Within approximately 90 minutes of a judge’s rejection of a case brought against the Navy by the Citizens of Ebey’s Reserve, one or two Navy Growlers made extremely low passes, buzzing communities. The public interpreted these victory laps as gestures of contempt.
Is it appropriate or compatible, let alone neighborly, to fly unmuffled jets at low altitudes over residential areas and other places intended for camping, hiking, boating, fishing and protection of sensitive habitats and species?
A Growler jet uses 1304 gallons of fuel per hour and can produce 12.5 metric tons of carbon dioxide per hour. That is 23 percent more than the average Washington citizen produces in a year. You would have to drive a car more than 25,000 miles to equal the amount of CO2 produced in one hour by one Growler jet. Concerns about toxic emissions, chaff and fuel dumping are discussed on the page called “Major Issues.”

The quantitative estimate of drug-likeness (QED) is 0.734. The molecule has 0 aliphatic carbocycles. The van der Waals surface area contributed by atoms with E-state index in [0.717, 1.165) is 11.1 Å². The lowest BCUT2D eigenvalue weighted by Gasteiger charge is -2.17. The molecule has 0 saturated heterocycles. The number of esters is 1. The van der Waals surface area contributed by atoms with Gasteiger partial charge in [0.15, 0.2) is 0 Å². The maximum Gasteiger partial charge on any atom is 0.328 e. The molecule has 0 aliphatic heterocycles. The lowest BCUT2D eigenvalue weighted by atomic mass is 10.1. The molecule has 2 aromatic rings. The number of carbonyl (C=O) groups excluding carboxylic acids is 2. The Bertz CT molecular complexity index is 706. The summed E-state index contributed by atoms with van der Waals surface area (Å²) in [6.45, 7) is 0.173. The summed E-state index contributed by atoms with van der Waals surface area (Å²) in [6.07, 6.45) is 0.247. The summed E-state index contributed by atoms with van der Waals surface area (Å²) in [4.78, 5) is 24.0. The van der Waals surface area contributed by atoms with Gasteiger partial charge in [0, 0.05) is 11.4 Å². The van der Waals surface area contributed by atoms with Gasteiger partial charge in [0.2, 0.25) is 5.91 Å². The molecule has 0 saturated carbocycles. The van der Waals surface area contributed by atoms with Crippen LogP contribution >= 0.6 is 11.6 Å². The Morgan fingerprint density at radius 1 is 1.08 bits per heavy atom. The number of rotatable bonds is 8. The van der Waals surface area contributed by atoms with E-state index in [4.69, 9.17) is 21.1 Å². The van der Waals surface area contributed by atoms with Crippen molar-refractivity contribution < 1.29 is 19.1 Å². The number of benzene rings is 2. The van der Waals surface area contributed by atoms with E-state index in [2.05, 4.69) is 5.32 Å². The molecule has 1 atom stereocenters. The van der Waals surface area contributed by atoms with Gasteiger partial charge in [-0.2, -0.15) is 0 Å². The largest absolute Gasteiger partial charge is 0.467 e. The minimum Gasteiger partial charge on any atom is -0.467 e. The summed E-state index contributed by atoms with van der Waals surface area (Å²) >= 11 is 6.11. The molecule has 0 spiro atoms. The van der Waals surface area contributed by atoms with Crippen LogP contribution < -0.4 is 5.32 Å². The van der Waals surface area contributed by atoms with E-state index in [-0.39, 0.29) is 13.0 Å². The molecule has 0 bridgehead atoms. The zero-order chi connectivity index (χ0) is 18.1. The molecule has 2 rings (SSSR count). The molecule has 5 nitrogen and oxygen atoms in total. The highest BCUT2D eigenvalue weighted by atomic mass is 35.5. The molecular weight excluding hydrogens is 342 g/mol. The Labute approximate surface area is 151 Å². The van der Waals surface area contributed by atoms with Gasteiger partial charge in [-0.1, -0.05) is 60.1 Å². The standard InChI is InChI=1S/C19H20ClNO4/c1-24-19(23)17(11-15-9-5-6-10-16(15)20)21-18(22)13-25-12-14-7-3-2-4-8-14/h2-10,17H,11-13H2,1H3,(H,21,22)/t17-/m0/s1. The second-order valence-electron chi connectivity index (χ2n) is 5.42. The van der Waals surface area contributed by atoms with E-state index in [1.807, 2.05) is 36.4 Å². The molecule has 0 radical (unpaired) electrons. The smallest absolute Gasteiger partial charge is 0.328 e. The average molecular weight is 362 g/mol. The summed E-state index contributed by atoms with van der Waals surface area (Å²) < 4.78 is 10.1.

According to trade publications such as Breaking Defense, the Growler fleet may be joined by F-35 Hornets and as many as 50 attack helicopters, for which the US Army has applied for permits to use pristine areas in the North Cascades and southwest Washington for practice. They also want to fire rockets into South Puget Sound. Six PA-8A squadrons have also relocated to NAS Whidbey Island. Navy jets and other aircraft will be conducting at least 11 “training events” per day on each of 3 mobile radiation emitters rotated through 15 different locations throughout the Olympic National Forest; emitters will be in use for 45 minutes out of each hour. The training is designed to familiarize pilots with a variety of electronic attack weapons carried on each Growler jet, such as lasers, high-powered microwave or EMP or anti-radiation energy in concentrated, directed beams. To view a History Channel video on directed energy weapons, click here. According to a Navy spokesman, “The pilot has to achieve an ID of the emitter, locate it and simulate a ‘harm shoot.’”